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QUALITY | 9 out of 10
Mazda6's expanded aft quarters are the real revelation
Excellent graining on the dash and door panels, finished with a perfect satin sheen
Car and Driver
The Mazda6 is a roomy car now. For all practical purposes, it’s as large as a Toyota Camry inside, with a backseat that has plenty of space for adults and a trunk that’s actually the biggest in its class at 16.6 cubic feet. The rear seatbacks can also be folded forward to dramatically increase cargo space; however, there are no releases within easy reach of the trunk—you’ll need to climb around.
Motor Trend reports that the available "head and legroom" allow "two full-size-adults—or three in a pinch—to travel in real comfort." Road & Track also appreciates the increased volume, stating that the Mazda Mazda6 features a "6-percent-larger passenger compartment, making it the new class leader." Automobile Magazine contends that "whereas the last 6 was at the bottom of its class in interior space, the new one is at the top." In the front seats, ConsumerGuide says there is "ample headroom and legroom for average sized" drivers, while the "6's standard tilt and telescopic steering wheel is a plus" and makes it much easier to find a comfortable driving position.
The trunk of the 2010 Mazda6 is, according to the numbers, the largest in its class, and it’s a very usable shape. Cars.com notes that its 16.6 cubic-foot capacity is "slightly larger than that of the Malibu and Accord." Cars.com further mentions that "all trim levels get 60/40-split folding rear seats with remote capability," but ConsumerGuide finds that those seats are "difficult to fold."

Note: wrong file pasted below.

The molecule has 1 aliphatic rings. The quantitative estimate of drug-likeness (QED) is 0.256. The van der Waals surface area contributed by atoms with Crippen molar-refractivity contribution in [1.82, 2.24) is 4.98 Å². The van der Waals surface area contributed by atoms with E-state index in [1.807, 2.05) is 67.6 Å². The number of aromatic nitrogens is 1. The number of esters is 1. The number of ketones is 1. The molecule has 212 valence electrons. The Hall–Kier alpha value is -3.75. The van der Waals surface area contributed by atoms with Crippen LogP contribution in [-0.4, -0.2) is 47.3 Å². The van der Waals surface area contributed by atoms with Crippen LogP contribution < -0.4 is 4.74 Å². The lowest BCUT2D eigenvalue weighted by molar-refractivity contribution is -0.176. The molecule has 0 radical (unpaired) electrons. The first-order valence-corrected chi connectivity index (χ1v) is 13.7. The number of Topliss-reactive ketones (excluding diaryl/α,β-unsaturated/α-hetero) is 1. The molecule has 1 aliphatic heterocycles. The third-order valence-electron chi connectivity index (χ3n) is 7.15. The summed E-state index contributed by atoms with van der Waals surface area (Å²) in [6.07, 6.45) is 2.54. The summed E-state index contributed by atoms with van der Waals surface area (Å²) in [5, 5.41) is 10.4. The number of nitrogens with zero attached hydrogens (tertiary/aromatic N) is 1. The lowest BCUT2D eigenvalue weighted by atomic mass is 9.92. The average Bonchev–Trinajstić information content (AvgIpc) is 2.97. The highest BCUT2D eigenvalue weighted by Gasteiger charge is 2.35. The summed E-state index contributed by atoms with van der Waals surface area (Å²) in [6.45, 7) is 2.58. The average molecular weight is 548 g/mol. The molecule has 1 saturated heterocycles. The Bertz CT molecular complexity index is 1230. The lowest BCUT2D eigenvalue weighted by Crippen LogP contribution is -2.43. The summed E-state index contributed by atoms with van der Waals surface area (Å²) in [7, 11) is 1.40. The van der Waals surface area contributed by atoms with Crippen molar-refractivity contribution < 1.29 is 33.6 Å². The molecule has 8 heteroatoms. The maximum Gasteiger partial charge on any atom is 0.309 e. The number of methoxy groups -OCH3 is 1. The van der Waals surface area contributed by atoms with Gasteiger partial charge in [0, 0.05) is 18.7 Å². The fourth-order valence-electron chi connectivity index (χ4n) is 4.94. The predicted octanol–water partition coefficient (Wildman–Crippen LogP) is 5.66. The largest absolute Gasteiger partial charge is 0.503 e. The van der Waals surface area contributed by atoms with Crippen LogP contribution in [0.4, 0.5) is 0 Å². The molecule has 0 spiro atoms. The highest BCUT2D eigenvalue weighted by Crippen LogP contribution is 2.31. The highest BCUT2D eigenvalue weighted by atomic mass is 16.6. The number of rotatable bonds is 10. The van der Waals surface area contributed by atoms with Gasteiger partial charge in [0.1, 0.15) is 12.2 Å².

Interior storage also receives a boost with last year’s redesign. ConsumerGuide says that the Mazda Mazda6 "has decent small items storage space including a large glovebox and deep, two-tier center console," but they're disappointed that "there are no rear door pockets."
Materials in the 2010 Mazda6 echo those used on other newer Mazda models like the fashionable Mazda3 and the more luxurious CX-9 utility vehicle—that’s to say, very tasteful and stylish, with a look and feel that’s not opulent, but sporty and upscale. The standard cloth upholstery feels sturdy yet comfortable, while the available leather will help satisfy luxury cravings to a degree. About the only complaint involves the electroluminescent gauges included on uplevel models; on brighter days, they prove hard to read.
Motor Trend appreciates the "inviting balance of textured plastic to soft-touch surfaces," which is "tastefully accented by bright and matte metallic trim." Car and Driver raves about the "excellent graining on the dash and dour panels, finished with a perfect satin sheen," and Automobile Magazine feels that the interior is "of equal or better quality than Mazda's main competitors."
In terms of build quality, AutoWeek reviewers report that the new Mazda Mazda6 "felt solid and looked fit and trim both inside and out."
Road and wind noise are commendably low in the Mazda6; to those who owned or drove the previous-generation 6 that was sold through 2007, it’s a big improvement. ConsumerGuide is pleasantly surprised to find that "the 4-cylinder is nearly silent at cruise," although the "V6's buzz is borderline intrusive during acceleration." Car and Driver also reports that "noises, both road and wind, are dialed way back."
The 2010 Mazda Mazda6 is a very spacious, refined, and well-built sedan, offering little if anything to complain about.